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Big Brown Bat

Eptesicus fuscus

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The big brown bat is one of the most abundant bat species in North America. It is most common in woodlands, especially in suburban areas near croplands, where its prodigious appetite for insect pests make it a valuable friend of farmers and foresters.

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Hibernation

The big brown bat is one of the heartiest bats and is last to enter hibernation in the fall and first to emerge in the spring. It hibernates at extremely cold temperatures, at or just below freezing and can often be found near cave entrances and/or completely encased in ice.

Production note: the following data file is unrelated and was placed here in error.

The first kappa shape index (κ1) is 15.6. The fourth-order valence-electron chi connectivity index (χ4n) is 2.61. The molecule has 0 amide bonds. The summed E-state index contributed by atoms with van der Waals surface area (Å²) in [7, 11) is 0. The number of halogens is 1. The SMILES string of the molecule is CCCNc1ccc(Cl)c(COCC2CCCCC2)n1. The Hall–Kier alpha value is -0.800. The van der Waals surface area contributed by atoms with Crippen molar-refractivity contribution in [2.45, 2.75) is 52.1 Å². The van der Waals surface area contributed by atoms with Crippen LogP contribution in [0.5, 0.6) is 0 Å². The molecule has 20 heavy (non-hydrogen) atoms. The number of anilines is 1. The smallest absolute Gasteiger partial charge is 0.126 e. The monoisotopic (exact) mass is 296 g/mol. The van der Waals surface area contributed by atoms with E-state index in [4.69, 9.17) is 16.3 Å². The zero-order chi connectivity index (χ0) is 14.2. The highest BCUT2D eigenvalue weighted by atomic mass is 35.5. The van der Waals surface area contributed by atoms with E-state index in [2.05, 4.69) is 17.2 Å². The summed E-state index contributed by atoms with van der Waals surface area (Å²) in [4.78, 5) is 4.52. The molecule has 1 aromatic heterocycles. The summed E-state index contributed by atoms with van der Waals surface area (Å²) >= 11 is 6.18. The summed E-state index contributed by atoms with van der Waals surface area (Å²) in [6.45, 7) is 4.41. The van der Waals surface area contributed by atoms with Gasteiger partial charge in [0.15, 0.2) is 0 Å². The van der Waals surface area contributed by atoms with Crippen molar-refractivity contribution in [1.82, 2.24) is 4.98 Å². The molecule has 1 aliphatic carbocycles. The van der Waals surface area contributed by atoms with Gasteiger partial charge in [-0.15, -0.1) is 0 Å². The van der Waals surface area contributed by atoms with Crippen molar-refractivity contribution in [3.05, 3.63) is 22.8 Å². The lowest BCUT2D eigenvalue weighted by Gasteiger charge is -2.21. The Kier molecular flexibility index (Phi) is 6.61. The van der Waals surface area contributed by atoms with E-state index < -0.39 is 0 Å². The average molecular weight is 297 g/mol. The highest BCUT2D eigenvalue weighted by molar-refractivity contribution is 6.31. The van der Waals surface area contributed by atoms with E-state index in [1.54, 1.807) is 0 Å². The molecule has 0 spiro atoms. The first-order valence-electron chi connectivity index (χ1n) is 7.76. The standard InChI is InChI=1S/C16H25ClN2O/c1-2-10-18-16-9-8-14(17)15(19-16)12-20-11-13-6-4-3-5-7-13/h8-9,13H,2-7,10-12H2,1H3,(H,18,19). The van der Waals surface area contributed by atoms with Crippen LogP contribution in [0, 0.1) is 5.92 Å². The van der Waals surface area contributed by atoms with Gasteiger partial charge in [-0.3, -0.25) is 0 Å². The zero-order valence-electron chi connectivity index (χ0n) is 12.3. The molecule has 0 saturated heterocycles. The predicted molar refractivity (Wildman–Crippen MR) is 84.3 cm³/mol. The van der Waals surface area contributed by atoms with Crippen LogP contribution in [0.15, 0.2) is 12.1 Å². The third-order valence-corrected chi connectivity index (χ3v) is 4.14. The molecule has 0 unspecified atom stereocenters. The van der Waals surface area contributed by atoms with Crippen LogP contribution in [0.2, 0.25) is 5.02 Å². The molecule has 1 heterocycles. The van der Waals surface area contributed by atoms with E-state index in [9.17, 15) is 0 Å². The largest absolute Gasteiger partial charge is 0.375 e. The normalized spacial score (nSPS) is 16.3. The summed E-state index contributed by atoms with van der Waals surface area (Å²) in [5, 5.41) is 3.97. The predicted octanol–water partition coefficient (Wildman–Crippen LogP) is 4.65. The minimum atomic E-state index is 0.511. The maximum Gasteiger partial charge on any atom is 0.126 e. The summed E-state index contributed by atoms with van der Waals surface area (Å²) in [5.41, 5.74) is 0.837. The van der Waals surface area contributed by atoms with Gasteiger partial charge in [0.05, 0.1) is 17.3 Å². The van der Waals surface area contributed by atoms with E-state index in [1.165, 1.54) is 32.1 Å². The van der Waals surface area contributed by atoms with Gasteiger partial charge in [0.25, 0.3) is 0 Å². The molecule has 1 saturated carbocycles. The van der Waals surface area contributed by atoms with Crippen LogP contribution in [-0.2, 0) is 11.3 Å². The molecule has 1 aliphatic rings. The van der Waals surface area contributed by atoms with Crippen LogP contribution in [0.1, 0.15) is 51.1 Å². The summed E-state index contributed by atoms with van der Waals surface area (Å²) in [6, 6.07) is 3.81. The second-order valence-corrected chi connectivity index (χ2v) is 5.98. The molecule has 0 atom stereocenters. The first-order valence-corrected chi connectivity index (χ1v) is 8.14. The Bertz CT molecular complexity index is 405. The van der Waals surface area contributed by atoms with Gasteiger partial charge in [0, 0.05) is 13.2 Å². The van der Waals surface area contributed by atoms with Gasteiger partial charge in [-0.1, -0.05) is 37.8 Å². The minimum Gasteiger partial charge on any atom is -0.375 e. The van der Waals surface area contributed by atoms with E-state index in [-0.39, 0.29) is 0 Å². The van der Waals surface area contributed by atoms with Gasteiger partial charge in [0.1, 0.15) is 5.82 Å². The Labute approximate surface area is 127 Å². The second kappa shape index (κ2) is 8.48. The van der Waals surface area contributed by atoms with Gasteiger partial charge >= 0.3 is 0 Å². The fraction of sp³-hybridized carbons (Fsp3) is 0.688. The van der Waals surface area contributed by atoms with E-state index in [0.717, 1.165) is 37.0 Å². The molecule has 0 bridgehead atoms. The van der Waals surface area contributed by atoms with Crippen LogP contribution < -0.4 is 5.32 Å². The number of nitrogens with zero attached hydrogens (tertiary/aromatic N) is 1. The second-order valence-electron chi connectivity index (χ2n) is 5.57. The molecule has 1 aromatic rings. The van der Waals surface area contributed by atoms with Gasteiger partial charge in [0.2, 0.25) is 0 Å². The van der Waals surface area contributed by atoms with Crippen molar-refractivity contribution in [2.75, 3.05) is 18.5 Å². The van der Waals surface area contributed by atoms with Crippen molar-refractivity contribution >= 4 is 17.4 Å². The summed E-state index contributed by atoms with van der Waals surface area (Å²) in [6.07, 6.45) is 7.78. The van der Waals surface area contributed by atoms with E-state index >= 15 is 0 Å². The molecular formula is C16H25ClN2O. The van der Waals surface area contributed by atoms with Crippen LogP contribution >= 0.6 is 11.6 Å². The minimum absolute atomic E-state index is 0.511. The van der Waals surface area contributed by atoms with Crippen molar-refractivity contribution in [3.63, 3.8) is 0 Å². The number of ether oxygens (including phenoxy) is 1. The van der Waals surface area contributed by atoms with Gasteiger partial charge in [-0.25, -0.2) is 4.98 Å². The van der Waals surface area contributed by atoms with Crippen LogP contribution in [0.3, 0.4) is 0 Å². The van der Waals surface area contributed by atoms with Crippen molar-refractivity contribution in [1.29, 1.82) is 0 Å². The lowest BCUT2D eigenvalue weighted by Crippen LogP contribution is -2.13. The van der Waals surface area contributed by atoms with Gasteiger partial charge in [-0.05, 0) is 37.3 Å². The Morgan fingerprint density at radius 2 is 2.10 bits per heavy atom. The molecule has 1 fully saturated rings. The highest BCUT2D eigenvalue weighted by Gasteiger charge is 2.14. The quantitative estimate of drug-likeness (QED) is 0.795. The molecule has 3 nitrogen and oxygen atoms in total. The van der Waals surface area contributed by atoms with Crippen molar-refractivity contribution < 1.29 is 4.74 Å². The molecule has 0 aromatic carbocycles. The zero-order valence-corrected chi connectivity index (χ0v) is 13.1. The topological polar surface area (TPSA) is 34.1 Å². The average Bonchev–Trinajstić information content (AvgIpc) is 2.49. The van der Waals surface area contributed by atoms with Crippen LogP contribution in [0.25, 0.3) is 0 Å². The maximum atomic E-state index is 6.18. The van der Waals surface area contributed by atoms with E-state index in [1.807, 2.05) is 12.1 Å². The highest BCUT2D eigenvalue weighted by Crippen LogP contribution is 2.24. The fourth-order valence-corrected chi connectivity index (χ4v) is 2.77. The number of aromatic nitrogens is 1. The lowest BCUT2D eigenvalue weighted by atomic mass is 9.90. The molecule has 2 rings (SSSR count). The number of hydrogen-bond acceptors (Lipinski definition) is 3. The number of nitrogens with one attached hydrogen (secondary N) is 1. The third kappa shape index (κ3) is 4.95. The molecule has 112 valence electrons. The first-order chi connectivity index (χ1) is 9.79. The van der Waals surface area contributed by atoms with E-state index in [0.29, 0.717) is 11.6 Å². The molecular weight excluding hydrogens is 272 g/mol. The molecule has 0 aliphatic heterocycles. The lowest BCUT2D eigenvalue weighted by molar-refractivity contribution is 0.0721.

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Summer Roosts

As big brown bats are forced out of traditional forest habitats due to encroaching human populations, logging, and habitat modification, they often move into buildings and other man-made structures. This makes them perfect candidates for bat houses.

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Bat houses

As a larger species, big brown bats prefer 1'' to 1-1/4” crevices. Sometimes over-heating can be problem in mid-summer, and bats may relocate to cooler roosts, such as a cooler bat house nearby. But, big brown bats are very loyal to their summer roosts and will return year after year.

Big brown bat tending to young pup in a bat house
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Big brown bats are found throughout North America from Central Canada south to Mexico and Central America.

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Big brown bats are commonly found in bat houses such as this green ColonyLodge from Bat Conservation and Management. 

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Big brown bats hibernate in caves, abandoned mines, and certain buildings that simulate a cave environment.